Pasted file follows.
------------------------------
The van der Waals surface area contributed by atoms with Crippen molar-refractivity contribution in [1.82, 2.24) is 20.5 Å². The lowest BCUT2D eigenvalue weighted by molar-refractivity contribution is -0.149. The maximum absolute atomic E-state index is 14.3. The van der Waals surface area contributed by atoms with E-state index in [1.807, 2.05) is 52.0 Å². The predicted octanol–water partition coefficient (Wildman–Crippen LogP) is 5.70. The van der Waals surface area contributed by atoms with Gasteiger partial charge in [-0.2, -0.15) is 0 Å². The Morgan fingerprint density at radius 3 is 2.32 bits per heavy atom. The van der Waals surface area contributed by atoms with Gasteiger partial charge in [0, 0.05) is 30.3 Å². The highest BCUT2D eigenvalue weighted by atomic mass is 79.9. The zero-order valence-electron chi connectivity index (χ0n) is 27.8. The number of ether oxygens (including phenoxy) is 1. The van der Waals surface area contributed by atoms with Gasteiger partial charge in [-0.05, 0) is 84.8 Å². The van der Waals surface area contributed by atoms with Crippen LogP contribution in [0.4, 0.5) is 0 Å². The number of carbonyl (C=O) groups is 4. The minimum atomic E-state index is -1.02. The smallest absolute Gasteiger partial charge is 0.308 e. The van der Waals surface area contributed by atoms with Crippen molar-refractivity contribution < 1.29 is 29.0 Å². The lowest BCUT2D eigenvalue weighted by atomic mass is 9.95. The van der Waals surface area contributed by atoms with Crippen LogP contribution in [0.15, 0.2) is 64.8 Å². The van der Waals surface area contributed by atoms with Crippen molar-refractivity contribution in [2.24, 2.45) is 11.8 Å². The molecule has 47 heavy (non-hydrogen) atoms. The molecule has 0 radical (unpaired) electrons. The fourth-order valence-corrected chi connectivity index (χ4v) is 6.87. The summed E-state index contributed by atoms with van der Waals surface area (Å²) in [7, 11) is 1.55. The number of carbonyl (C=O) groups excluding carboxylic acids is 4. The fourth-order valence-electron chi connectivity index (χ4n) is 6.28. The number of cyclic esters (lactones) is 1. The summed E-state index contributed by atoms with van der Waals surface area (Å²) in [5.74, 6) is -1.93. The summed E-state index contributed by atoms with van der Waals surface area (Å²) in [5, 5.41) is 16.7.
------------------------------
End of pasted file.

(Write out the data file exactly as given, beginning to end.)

The van der Waals surface area contributed by atoms with Crippen molar-refractivity contribution in [1.82, 2.24) is 20.5 Å². The lowest BCUT2D eigenvalue weighted by molar-refractivity contribution is -0.149. The maximum absolute atomic E-state index is 14.3. The van der Waals surface area contributed by atoms with E-state index in [1.807, 2.05) is 52.0 Å². The predicted octanol–water partition coefficient (Wildman–Crippen LogP) is 5.70. The van der Waals surface area contributed by atoms with Gasteiger partial charge in [-0.2, -0.15) is 0 Å². The Morgan fingerprint density at radius 3 is 2.32 bits per heavy atom. The van der Waals surface area contributed by atoms with Gasteiger partial charge in [0, 0.05) is 30.3 Å². The highest BCUT2D eigenvalue weighted by atomic mass is 79.9. The zero-order valence-electron chi connectivity index (χ0n) is 27.8. The number of ether oxygens (including phenoxy) is 1. The van der Waals surface area contributed by atoms with Gasteiger partial charge in [-0.05, 0) is 84.8 Å². The van der Waals surface area contributed by atoms with Crippen LogP contribution in [0.4, 0.5) is 0 Å². The number of carbonyl (C=O) groups is 4. The minimum atomic E-state index is -1.02. The smallest absolute Gasteiger partial charge is 0.308 e. The van der Waals surface area contributed by atoms with Crippen molar-refractivity contribution < 1.29 is 29.0 Å². The lowest BCUT2D eigenvalue weighted by atomic mass is 9.95. The van der Waals surface area contributed by atoms with Crippen LogP contribution in [0.15, 0.2) is 64.8 Å². The van der Waals surface area contributed by atoms with Crippen molar-refractivity contribution in [2.24, 2.45) is 11.8 Å². The molecule has 47 heavy (non-hydrogen) atoms. The molecule has 0 radical (unpaired) electrons. The fourth-order valence-corrected chi connectivity index (χ4v) is 6.87. The summed E-state index contributed by atoms with van der Waals surface area (Å²) in [7, 11) is 1.55. The number of carbonyl (C=O) groups excluding carboxylic acids is 4. The fourth-order valence-electron chi connectivity index (χ4n) is 6.28. The number of cyclic esters (lactones) is 1. The summed E-state index contributed by atoms with van der Waals surface area (Å²) in [5.74, 6) is -1.93. The summed E-state index contributed by atoms with van der Waals surface area (Å²) in [5, 5.41) is 16.7.